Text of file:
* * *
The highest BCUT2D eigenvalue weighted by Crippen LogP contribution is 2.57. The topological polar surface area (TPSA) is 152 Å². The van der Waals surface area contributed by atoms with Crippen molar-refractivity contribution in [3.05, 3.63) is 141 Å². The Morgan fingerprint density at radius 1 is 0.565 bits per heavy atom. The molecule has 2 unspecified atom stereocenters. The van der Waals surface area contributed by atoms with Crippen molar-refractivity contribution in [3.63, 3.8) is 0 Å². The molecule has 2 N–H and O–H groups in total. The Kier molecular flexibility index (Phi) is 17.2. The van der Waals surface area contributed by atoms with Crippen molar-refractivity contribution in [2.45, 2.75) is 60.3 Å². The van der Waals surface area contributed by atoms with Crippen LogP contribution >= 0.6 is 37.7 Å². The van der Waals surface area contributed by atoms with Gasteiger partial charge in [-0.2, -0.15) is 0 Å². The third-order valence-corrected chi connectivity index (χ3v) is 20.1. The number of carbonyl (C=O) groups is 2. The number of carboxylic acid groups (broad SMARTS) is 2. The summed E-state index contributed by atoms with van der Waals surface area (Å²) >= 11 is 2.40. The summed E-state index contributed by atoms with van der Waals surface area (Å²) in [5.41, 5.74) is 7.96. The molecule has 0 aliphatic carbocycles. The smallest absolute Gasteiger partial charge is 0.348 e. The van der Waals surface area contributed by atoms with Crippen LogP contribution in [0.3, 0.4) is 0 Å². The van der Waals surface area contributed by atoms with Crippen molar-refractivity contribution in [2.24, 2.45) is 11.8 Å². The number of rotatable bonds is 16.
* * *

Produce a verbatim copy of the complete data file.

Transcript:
The highest BCUT2D eigenvalue weighted by Crippen LogP contribution is 2.57. The topological polar surface area (TPSA) is 152 Å². The van der Waals surface area contributed by atoms with Crippen molar-refractivity contribution in [3.05, 3.63) is 141 Å². The Morgan fingerprint density at radius 1 is 0.565 bits per heavy atom. The molecule has 2 unspecified atom stereocenters. The van der Waals surface area contributed by atoms with Crippen molar-refractivity contribution in [3.63, 3.8) is 0 Å². The molecule has 2 N–H and O–H groups in total. The Kier molecular flexibility index (Phi) is 17.2. The van der Waals surface area contributed by atoms with Crippen molar-refractivity contribution in [2.45, 2.75) is 60.3 Å². The van der Waals surface area contributed by atoms with Crippen LogP contribution >= 0.6 is 37.7 Å². The van der Waals surface area contributed by atoms with Gasteiger partial charge in [-0.2, -0.15) is 0 Å². The third-order valence-corrected chi connectivity index (χ3v) is 20.1. The number of carbonyl (C=O) groups is 2. The number of carboxylic acid groups (broad SMARTS) is 2. The summed E-state index contributed by atoms with van der Waals surface area (Å²) >= 11 is 2.40. The summed E-state index contributed by atoms with van der Waals surface area (Å²) in [5.41, 5.74) is 7.96. The molecule has 0 aliphatic carbocycles. The smallest absolute Gasteiger partial charge is 0.348 e. The van der Waals surface area contributed by atoms with Crippen LogP contribution in [0.3, 0.4) is 0 Å². The van der Waals surface area contributed by atoms with Crippen molar-refractivity contribution in [2.24, 2.45) is 11.8 Å². The number of rotatable bonds is 16.